The use of familiar colours, textures, shapes, and words could make the difference between success and failure, for instance. It’s up to you to figure out what familiar is to your audience.
Some people read a lot and are inspired to create something based on that. Other watch films, plays, television, sport, etc. And then another group of people observes life for inspiration. One thing all of these approaches have in common is that they require some interaction with the world. It’s more difficult to find ideas in isolation, though it’s not impossible.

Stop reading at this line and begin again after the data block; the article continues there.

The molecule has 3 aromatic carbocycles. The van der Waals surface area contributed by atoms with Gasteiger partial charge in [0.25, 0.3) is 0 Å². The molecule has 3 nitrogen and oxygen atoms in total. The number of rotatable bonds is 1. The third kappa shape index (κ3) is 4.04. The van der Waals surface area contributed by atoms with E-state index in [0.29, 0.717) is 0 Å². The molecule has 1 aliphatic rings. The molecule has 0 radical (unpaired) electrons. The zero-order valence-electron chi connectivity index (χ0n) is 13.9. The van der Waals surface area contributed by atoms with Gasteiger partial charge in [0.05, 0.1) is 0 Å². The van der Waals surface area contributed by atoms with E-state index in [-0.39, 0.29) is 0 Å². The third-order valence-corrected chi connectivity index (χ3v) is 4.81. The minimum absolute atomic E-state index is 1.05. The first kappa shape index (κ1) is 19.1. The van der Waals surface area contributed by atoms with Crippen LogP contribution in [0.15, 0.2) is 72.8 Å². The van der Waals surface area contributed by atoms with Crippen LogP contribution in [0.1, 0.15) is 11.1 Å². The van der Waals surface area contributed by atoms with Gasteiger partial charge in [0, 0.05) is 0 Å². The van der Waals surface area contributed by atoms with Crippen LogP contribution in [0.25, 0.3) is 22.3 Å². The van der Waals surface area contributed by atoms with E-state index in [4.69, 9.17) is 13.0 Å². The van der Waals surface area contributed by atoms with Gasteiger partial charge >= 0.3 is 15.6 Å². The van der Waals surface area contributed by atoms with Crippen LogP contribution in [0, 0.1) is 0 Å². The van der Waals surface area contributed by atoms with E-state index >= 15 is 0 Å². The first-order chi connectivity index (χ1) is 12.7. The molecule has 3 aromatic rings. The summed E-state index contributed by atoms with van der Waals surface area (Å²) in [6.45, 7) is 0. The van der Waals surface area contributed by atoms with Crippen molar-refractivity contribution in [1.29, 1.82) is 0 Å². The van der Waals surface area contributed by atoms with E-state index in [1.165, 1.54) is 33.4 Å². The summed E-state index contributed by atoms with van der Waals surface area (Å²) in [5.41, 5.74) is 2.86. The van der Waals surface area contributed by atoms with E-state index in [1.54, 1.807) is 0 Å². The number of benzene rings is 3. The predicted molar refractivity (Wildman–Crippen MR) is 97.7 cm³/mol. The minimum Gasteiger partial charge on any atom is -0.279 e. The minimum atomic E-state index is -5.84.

Over time you may find a particular way of doing things to develop an idea into a book. That means you have become familiar with how you work and have turned it into a process with a clear result, whether it is positive or negative. Finding out that your idea isn’t going to make a good book is as valuable as finding your next bestseller.
If you are published the next thing to tackle is how to keep your publication in people’s minds for as long as possible which involves finding ways to extend your illustrations’ lives beyond the book and making plans to release images for maximum effect.